A Nevada law placing restrictions on the transfer of customer's personal information through electronic transmission went into effect on Wednesday.
The law states that personal information cannot be sent via email from one business to another unless encryption is applied.
Rod Murchison, vice president of marketing and strategic alliances at Code Green Networks, provider of data loss prevention solutions, said the law is ambiguous because some of the terms, including “customer” and “electronic transmission” are not defined. He said “electronic transmission” means email, but it also might include file transferring in instant messaging programs, postings to social networking sites or blogs and more.
“As a consumer, it's encouraging that the state is looking out for customers of companies,” Murchison said. “It's a little troubling, if I put my corporate hat on.”
Murchison said the law is also vague because it does not specify the penalties for not complying. Since the penalties are unspecified, this possibly, “leaves the door wide open for consumers to sue companies for sending out their data,” Murchison said.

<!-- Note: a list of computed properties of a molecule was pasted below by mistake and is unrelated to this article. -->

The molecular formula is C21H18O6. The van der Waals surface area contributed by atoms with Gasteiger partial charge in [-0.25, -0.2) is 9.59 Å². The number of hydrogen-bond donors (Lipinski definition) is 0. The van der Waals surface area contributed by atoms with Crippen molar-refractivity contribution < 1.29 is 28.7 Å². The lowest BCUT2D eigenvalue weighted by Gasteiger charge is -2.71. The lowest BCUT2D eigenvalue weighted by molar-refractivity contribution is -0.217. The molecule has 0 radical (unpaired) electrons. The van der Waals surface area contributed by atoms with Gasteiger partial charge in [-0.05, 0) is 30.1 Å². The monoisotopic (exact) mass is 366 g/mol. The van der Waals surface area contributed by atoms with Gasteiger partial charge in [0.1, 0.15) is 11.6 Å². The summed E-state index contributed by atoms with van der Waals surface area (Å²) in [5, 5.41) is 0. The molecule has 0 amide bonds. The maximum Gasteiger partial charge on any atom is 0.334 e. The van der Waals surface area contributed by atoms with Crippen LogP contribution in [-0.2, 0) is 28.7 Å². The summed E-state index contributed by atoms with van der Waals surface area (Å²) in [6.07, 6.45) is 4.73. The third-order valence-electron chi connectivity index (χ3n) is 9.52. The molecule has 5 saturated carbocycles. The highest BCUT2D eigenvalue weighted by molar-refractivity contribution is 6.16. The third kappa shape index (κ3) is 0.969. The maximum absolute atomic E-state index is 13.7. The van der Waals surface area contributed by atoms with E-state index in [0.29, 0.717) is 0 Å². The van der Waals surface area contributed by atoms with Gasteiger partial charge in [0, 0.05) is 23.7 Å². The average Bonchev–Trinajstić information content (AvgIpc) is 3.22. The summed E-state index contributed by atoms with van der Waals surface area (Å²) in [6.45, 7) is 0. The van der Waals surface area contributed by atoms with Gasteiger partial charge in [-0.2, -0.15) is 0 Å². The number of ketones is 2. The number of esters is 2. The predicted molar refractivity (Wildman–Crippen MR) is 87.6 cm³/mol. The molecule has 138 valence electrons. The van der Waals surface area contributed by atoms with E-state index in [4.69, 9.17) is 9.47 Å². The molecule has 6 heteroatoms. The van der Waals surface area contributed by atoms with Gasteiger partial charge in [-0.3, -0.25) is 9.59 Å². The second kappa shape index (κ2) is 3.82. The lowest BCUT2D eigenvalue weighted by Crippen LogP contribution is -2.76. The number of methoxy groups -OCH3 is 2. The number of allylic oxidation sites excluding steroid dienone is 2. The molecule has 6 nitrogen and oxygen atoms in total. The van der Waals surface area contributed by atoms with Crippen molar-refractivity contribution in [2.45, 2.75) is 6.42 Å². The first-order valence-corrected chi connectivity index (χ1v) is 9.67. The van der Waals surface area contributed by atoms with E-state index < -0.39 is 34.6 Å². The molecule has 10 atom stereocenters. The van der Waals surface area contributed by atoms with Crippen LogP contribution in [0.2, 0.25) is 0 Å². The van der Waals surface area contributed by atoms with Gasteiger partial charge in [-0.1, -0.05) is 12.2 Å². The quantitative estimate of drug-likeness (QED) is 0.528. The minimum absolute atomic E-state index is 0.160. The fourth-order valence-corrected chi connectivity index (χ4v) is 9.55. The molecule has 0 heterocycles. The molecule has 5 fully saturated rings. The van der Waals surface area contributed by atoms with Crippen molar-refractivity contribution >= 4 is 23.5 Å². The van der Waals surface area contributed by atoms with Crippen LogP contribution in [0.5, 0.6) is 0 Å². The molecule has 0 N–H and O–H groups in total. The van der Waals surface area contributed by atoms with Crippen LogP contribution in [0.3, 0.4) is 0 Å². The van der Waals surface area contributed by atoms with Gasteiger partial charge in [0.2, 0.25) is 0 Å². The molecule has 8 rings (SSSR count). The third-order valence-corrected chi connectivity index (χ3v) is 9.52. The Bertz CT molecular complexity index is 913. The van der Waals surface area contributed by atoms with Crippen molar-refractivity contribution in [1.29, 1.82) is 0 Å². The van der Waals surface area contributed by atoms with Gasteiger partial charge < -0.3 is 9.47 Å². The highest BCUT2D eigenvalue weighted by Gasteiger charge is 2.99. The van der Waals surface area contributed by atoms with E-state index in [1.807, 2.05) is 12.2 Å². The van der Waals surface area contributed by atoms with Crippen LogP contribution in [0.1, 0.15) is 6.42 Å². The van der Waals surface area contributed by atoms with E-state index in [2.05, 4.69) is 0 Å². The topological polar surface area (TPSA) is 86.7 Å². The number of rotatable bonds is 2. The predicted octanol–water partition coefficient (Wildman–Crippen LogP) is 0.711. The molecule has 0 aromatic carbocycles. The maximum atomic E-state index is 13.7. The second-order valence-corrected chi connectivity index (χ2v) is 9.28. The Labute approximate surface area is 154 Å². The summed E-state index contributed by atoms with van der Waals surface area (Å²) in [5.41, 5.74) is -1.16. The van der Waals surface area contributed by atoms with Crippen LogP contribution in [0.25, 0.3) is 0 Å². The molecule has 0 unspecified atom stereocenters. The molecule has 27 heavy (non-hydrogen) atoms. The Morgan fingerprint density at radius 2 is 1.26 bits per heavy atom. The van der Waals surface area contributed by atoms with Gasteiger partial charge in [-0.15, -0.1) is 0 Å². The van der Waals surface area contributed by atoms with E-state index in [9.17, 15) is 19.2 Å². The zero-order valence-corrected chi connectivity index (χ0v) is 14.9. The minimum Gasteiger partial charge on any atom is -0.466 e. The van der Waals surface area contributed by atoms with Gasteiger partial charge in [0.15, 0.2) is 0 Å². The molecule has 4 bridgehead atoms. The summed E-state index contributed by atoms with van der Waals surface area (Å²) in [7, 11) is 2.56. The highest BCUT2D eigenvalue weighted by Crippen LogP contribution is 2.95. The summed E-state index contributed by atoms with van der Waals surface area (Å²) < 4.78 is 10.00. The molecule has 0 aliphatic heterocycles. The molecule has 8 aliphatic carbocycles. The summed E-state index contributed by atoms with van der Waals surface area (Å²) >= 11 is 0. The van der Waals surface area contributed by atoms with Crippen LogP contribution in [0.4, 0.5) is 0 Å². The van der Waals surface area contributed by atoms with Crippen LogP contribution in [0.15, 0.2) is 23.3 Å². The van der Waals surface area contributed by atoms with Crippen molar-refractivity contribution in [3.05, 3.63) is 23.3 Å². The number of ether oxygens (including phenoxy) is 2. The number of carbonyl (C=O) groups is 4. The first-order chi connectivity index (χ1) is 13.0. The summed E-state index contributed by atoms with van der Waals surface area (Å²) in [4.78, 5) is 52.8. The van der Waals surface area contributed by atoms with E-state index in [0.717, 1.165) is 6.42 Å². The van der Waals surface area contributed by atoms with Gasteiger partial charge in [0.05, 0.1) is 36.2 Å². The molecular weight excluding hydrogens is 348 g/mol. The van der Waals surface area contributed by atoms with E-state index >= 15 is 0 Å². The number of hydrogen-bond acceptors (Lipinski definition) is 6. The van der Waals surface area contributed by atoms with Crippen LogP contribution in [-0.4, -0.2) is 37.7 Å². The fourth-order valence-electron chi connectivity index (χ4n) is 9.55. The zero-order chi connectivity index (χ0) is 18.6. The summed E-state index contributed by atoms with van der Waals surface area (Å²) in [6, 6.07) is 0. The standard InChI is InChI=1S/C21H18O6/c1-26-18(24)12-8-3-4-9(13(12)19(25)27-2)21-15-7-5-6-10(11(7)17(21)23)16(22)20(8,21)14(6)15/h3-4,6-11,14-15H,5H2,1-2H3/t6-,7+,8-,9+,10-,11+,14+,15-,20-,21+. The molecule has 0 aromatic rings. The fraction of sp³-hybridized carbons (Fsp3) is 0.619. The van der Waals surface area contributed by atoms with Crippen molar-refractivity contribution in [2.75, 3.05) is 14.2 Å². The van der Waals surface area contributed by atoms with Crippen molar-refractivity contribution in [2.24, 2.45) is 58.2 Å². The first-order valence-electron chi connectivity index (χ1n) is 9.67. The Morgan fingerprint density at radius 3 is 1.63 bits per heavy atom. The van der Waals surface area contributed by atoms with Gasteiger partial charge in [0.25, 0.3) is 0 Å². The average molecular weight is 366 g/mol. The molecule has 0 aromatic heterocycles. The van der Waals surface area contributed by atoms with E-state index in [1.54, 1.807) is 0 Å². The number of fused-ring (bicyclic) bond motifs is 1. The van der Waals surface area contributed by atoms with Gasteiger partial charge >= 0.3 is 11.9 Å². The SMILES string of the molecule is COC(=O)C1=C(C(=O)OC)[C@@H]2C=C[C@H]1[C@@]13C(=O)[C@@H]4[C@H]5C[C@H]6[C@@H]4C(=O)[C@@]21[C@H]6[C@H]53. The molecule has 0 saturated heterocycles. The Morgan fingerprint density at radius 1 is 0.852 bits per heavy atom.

Though the law applies to all businesses in Nevada, Murchison said the companies most affected might be health care companies, retail firms and credit unions — anyone holding large customer information files, such as credit card information or health care files.
Avivah Litan, security analyst at Gartner, said the law is beneficial because, “there's a lot of data that is lost in transit whether it's on backup tapes, laptops or being transmitted to service providers.”
She said the ambiguity of the law is a good thing.
“Now someone can sue a company for violating the law and they will define the penalties as the cases come in,” Litan said.